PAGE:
Science Communication

Getting the shots

A real-life science communication story
Hannah Alexander
By Hannah Alexander
Aug. 25, 2021

I recently took a Lyft ride in Chicago. The driver was a woman in her late 50s. We chatted during the entire ride. I learned that she is a mother of three sons and a grandmother.

She has been driving throughout the entire pandemic, and, because she had to spend time in close proximity to so many people, I assumed she had been vaccinated for COVID-19 as soon as she possibly could. She had not. She said her three adult sons were not vaccinated either.


She told me she was still hesitant and fearful. I told her the data show that vaccination is safe, that getting the disease is a lot more dangerous and has much worse consequences than the vaccine. I told her that my work used to be immunization related, so I know that it is the right thing to do. And so on and so on.

She kept saying, “You make good points,” but she also said that she’s not sure what happens when a person gets the vaccine. I said nothing bad happens; at most, you might feel bad for a day or two, just like when little babies get vaccinated.

She: “What? They give it to babies too?”
Me: “No, not yet. I meant when babies get vaccinated against childhood diseases.”
She: “I’m not sure what you mean.”
Me: “You know, when you take babies to the doctor for the two-, four- and six-month visit, and they get vaccinated?”
She: “Oh! You mean when they get shots.”

And just like that it all became clear and incredibly sad to me. I realized two things: First, she does not understand the word vaccination (let alone immunization). She knows “shots.” But the people who try to convince her to get vaccinated do not use the word she knows (including me, throughout our entire conversation, even though I have 13 years of experience in practicing science communication). So having a story on the news that uses words such as efficacy, variants, mutation and virulence does not help much. It might be making things worse. Second — and more disconcerting — she clearly does not understand what happens when babies “get shots.”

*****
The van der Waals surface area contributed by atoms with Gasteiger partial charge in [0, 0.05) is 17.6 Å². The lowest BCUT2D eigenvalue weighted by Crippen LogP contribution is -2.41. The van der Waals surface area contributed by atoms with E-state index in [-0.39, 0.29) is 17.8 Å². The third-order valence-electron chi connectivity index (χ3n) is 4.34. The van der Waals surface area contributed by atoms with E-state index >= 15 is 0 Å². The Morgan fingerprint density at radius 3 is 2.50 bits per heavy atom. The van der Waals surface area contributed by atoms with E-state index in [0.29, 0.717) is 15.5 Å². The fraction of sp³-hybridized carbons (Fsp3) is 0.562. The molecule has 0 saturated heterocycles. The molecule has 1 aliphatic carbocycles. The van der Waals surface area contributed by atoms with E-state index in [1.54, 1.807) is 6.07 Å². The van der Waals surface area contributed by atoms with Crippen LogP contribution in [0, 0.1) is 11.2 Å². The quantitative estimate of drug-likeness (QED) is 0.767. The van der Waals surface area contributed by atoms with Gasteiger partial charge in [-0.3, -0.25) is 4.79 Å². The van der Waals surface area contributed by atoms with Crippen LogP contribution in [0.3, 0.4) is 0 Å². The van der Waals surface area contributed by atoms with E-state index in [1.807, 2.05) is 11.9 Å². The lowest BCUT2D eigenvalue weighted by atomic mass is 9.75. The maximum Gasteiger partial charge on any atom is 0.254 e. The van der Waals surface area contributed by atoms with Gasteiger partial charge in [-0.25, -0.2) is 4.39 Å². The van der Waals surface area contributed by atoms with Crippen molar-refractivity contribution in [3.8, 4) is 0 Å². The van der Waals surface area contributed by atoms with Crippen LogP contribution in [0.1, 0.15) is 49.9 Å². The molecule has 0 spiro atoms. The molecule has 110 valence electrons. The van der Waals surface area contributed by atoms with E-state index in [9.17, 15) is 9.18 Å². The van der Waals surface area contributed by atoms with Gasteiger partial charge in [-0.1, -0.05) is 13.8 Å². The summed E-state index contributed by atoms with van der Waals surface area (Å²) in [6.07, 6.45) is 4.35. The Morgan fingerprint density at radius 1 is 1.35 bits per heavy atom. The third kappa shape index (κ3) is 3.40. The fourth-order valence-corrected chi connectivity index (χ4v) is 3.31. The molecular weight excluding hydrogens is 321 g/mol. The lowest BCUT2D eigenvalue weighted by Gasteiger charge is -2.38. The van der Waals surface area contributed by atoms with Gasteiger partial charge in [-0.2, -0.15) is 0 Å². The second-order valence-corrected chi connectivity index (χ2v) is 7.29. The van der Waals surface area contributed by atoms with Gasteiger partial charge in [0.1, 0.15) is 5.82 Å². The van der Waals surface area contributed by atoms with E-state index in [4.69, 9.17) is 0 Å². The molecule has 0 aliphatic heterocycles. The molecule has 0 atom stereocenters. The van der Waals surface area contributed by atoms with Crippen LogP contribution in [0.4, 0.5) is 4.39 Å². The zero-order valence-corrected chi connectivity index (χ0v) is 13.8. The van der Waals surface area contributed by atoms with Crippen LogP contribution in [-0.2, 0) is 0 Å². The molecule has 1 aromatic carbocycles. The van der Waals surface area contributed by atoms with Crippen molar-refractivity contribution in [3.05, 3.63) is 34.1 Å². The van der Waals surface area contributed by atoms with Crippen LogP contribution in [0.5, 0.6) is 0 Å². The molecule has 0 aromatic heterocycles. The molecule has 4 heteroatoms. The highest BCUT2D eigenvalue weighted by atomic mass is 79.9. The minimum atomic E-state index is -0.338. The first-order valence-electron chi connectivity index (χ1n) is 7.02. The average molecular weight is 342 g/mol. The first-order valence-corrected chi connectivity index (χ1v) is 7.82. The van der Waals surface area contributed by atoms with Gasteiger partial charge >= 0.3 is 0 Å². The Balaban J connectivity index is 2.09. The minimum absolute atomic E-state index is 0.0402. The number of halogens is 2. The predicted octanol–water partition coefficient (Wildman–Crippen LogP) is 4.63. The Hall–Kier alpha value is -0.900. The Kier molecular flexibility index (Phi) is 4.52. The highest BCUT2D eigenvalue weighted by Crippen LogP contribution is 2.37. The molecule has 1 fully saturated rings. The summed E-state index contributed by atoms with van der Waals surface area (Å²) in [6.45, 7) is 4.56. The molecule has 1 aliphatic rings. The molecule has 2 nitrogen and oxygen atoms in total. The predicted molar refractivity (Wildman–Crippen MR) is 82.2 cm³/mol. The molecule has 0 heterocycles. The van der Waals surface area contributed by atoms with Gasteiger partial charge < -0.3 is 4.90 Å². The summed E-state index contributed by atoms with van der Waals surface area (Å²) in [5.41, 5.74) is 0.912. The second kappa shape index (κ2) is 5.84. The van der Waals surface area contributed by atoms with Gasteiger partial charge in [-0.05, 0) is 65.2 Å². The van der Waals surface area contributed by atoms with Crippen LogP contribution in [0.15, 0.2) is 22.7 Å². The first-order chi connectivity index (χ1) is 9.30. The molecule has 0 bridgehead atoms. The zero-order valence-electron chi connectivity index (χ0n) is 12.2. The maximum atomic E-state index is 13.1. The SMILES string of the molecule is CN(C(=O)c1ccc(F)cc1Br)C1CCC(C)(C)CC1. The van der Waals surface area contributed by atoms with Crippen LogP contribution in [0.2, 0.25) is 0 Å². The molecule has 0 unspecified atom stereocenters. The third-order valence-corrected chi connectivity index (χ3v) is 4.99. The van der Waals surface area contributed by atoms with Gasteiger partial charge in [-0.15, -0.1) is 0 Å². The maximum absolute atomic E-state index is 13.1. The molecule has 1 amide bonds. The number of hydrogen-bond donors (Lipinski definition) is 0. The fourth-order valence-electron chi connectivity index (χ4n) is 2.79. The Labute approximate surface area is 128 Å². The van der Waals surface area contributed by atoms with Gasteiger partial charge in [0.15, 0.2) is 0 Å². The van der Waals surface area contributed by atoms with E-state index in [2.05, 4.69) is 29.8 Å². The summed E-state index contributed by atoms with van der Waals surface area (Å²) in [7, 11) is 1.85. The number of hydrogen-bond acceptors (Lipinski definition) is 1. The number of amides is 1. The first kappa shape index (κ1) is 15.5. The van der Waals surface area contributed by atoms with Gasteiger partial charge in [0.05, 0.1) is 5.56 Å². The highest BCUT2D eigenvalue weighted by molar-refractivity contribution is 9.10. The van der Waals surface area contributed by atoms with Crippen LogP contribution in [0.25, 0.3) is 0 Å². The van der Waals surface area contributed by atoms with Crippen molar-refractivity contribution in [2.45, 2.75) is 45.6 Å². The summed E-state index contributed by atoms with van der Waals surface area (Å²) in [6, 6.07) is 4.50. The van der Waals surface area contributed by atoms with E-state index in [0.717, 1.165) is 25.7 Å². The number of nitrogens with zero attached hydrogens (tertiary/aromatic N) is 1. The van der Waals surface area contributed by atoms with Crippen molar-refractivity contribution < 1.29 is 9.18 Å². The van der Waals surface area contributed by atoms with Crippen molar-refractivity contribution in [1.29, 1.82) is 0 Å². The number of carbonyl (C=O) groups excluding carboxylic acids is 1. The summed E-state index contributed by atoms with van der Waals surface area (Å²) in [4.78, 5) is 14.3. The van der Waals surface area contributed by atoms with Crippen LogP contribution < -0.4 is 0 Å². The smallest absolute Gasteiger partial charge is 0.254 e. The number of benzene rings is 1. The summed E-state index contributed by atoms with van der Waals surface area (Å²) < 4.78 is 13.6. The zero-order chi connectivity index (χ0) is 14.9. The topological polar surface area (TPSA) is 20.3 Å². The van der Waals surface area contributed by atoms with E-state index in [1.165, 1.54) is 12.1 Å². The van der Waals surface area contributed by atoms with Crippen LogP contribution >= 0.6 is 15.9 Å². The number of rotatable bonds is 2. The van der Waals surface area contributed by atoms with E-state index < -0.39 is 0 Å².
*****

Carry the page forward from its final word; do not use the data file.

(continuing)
Where do we go from here? I am not sure. We scientists think that the vaccine and its mechanism of action have been explained a million times to everyone. But, at least in this case, it’s been explained in a language some people do not understand.

So here’s my message.

To science communication and outreach practitioners: Our message can never be too simple when we reach out to the lay public. We need to avoid using professional terms (yes, even vaccination and immunization fall into this category). We need to be aware of the public’s frustration at seemingly contradicting messages — wear a mask, don’t wear a mask; the vaccine will protect you, the vaccine won’t protect you 100% — and patiently explain that the virus is new to the landscape, that scientists are figuring it out as we go along, and, as such, with new information, guidelines may change. We need to realize that, yes, for some the resistance to vaccination is out of spite or politically motivated, but for many it is out of real fear, primarily as the result of lack of understanding and lack of correct information.

To pediatricians and family doctors: Please take a minute to explain what is happening when you vaccinate — “give shots to” — babies and small children.

To high school science teachers: Please tackle the issue of immunization in your science classes; seek ways to explain in simple terms what the process is and what the ramifications are. You have a unique conduit into people’s homes.

Most importantly, to our country’s leaders who are battling COVID 19 — the government, the Centers for Disease Control and Prevention, the National Institutes of Health, the medical personnel, and the scientific community at large: Please simplify your message. Explain in a few very simple words what happens when a person gets vaccinated and what happens when a person doesn’t, and please call it “getting shots.”

Hannah Alexander
Hannah Alexander

Hannah Alexander is a research associate professor emerita of biological sciences at the University of Missouri. She served six years on the ASBMB Science Outreach and Communication Committee and recently mentored her 14th group in the ASBMB’s Art of Science Communication course.

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